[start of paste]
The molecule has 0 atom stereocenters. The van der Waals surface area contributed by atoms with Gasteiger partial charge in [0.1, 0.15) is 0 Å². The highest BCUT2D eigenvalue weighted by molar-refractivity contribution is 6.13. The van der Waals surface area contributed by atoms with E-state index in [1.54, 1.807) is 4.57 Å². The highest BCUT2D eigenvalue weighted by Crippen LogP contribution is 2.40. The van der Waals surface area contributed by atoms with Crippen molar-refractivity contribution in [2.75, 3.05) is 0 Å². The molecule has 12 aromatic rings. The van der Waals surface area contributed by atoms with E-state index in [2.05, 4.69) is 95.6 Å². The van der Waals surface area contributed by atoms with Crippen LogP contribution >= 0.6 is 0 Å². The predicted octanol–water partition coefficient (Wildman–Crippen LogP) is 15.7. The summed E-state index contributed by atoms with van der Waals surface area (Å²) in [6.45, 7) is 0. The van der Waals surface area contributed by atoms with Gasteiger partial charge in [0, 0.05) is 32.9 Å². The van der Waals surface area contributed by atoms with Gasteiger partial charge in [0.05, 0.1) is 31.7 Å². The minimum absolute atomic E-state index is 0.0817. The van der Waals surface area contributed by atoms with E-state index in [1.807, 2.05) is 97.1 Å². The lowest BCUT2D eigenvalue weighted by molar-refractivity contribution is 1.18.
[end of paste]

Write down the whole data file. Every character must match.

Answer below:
The molecule has 0 atom stereocenters. The van der Waals surface area contributed by atoms with Gasteiger partial charge in [0.1, 0.15) is 0 Å². The highest BCUT2D eigenvalue weighted by molar-refractivity contribution is 6.13. The van der Waals surface area contributed by atoms with E-state index in [1.54, 1.807) is 4.57 Å². The highest BCUT2D eigenvalue weighted by Crippen LogP contribution is 2.40. The van der Waals surface area contributed by atoms with Crippen molar-refractivity contribution in [2.75, 3.05) is 0 Å². The molecule has 12 aromatic rings. The van der Waals surface area contributed by atoms with E-state index in [2.05, 4.69) is 95.6 Å². The van der Waals surface area contributed by atoms with Crippen LogP contribution >= 0.6 is 0 Å². The predicted octanol–water partition coefficient (Wildman–Crippen LogP) is 15.7. The summed E-state index contributed by atoms with van der Waals surface area (Å²) in [6.45, 7) is 0. The van der Waals surface area contributed by atoms with Gasteiger partial charge in [0, 0.05) is 32.9 Å². The van der Waals surface area contributed by atoms with Gasteiger partial charge in [0.05, 0.1) is 31.7 Å². The minimum absolute atomic E-state index is 0.0817. The van der Waals surface area contributed by atoms with E-state index in [1.807, 2.05) is 97.1 Å². The lowest BCUT2D eigenvalue weighted by molar-refractivity contribution is 1.18.